May14-08, 11:35 AM
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I agree with Moonbear about what works best for your hearing. In a quiet environment, I hear better if I have my left ear aimed at the speaker; in a noisy one, I have to read lips.
If I were a presenter, I would prefer to see audience members busy with their notebooks or watching me/chalkboard (preferably alternating between the two). Either way, you know that they're paying attention.

edit: I somehow didn't see your post there, Evo. Good points.
cristo
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#11
May14-08, 01:36 PM
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Quote Quote by Moonbear View Post
You should be staring down at your Sudoku puzzle or playing Seminar Bingo.
Seminar Bingo? Now, that is a fun game (http://www.phdcomics.com/comics/archive.php?comicid=847). Of course, one needs to adjust the scorecard slightly for their field!
lisab
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#12
May14-08, 02:02 PM
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The secret to success: multi-tasking. Always bring a nail clipper to any meeting or seminar and work on getting your finger and toe nails looking spiffy. It's also a great time to catch up on your flossing.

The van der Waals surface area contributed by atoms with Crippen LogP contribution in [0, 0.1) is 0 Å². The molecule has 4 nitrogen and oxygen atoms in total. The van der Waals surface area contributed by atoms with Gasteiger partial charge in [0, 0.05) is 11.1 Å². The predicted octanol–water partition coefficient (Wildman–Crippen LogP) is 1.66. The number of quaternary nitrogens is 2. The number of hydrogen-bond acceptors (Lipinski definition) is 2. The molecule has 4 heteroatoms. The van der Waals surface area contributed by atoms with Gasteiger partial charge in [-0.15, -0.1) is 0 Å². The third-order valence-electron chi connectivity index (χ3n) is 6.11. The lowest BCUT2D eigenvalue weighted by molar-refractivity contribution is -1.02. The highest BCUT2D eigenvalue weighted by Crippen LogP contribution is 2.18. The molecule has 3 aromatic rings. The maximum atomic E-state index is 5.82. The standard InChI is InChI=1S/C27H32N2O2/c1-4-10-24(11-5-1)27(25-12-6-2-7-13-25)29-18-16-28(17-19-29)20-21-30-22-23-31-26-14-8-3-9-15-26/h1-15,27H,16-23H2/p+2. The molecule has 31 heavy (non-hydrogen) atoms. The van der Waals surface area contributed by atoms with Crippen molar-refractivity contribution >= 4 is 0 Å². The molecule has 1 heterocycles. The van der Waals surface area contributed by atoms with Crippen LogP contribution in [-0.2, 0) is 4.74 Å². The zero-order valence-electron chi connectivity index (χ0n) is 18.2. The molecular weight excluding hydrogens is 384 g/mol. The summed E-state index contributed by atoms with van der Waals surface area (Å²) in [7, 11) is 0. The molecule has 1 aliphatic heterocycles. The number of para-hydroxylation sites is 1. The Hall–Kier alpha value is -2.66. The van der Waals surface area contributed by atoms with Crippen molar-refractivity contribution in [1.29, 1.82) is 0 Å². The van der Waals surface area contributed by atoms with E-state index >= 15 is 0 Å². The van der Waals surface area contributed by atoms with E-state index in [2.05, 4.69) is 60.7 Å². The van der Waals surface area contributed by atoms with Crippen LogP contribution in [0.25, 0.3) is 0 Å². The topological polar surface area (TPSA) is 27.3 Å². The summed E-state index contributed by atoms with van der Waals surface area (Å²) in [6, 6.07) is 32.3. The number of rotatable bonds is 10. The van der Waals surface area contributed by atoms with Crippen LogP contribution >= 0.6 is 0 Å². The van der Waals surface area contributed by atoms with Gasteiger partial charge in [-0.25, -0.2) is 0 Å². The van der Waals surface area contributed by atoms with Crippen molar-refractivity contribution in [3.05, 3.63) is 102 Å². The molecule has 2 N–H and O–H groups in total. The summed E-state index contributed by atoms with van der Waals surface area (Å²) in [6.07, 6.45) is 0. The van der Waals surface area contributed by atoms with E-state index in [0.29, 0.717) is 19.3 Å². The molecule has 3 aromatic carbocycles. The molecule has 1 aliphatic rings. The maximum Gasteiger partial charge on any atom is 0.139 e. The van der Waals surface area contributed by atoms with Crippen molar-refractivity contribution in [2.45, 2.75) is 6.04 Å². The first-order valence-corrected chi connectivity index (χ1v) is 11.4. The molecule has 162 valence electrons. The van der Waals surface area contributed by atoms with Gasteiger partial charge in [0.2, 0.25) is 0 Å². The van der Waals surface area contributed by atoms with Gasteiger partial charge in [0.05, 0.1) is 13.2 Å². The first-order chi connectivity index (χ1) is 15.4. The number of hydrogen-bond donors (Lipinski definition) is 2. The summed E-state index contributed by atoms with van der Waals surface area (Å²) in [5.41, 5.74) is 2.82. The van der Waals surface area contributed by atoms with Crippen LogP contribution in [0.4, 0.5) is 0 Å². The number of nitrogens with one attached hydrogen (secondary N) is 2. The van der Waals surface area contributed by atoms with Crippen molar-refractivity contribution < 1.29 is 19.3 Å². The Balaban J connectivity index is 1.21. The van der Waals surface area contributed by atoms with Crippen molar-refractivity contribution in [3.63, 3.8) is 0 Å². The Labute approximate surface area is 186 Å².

Danger
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#13
May14-08, 05:14 PM
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Quote Quote by lisab View Post
work on getting your finger and toe nails looking spiffy. It's also a great time to catch up on your flossing.
... just

Moonbear
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#14
May14-08, 05:57 PM
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Quote Quote by cristo View Post
Seminar Bingo? Now, that is a fun game (http://www.phdcomics.com/comics/archive.php?comicid=847). Of course, one needs to adjust the scorecard slightly for their field!
Yep, we had a speaker recently who I was joking around with before his talk (he was a former student in our department returning for a visit) and commenting how the students still all sit in the back except now it's Sudoku puzzles instead of crossword puzzles. He laughed and said his students all play Seminar Bingo...their rules are if the speaker gets Bingo called, they have to buy the beer. He was giving a talk to his department, and his own students called BINGO! in the middle of it. He was joking that he couldn't believe they'd turn on him like that, his very own students, but he took them out for a beer anyway.